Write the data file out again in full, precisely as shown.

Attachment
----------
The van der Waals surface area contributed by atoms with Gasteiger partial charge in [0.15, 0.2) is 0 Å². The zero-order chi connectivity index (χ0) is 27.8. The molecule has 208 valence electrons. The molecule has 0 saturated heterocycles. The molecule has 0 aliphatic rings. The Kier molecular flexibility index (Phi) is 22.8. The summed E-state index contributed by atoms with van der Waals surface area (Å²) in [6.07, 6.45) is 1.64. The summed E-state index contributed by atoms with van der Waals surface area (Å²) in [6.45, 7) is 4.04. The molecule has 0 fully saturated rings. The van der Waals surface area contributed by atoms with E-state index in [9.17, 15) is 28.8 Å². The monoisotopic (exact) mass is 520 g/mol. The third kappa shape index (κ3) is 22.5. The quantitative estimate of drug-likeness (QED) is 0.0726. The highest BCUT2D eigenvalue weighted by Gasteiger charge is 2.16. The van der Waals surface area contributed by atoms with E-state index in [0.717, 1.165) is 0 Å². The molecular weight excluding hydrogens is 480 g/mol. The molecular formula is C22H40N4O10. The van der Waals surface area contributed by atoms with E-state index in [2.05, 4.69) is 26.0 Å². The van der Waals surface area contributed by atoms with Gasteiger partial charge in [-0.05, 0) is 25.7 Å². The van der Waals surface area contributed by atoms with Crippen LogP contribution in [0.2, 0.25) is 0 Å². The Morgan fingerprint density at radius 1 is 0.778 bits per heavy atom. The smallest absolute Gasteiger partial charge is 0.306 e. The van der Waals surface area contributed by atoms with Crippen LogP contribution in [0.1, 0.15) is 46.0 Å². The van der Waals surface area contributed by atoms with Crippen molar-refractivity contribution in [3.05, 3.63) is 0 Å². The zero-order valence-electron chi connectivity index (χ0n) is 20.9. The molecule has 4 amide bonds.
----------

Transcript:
The van der Waals surface area contributed by atoms with Gasteiger partial charge in [0.15, 0.2) is 0 Å². The zero-order chi connectivity index (χ0) is 27.8. The molecule has 208 valence electrons. The molecule has 0 saturated heterocycles. The molecule has 0 aliphatic rings. The Kier molecular flexibility index (Phi) is 22.8. The summed E-state index contributed by atoms with van der Waals surface area (Å²) in [6.07, 6.45) is 1.64. The summed E-state index contributed by atoms with van der Waals surface area (Å²) in [6.45, 7) is 4.04. The molecule has 0 fully saturated rings. The van der Waals surface area contributed by atoms with E-state index in [9.17, 15) is 28.8 Å². The monoisotopic (exact) mass is 520 g/mol. The third kappa shape index (κ3) is 22.5. The quantitative estimate of drug-likeness (QED) is 0.0726. The highest BCUT2D eigenvalue weighted by Gasteiger charge is 2.16. The van der Waals surface area contributed by atoms with E-state index in [0.717, 1.165) is 0 Å². The molecular weight excluding hydrogens is 480 g/mol. The molecular formula is C22H40N4O10. The van der Waals surface area contributed by atoms with E-state index in [2.05, 4.69) is 26.0 Å². The van der Waals surface area contributed by atoms with Gasteiger partial charge in [-0.05, 0) is 25.7 Å². The van der Waals surface area contributed by atoms with Crippen LogP contribution in [0.2, 0.25) is 0 Å². The Morgan fingerprint density at radius 1 is 0.778 bits per heavy atom. The smallest absolute Gasteiger partial charge is 0.306 e. The van der Waals surface area contributed by atoms with Crippen LogP contribution in [0.1, 0.15) is 46.0 Å². The van der Waals surface area contributed by atoms with Crippen molar-refractivity contribution in [3.05, 3.63) is 0 Å². The zero-order valence-electron chi connectivity index (χ0n) is 20.9. The molecule has 4 amide bonds.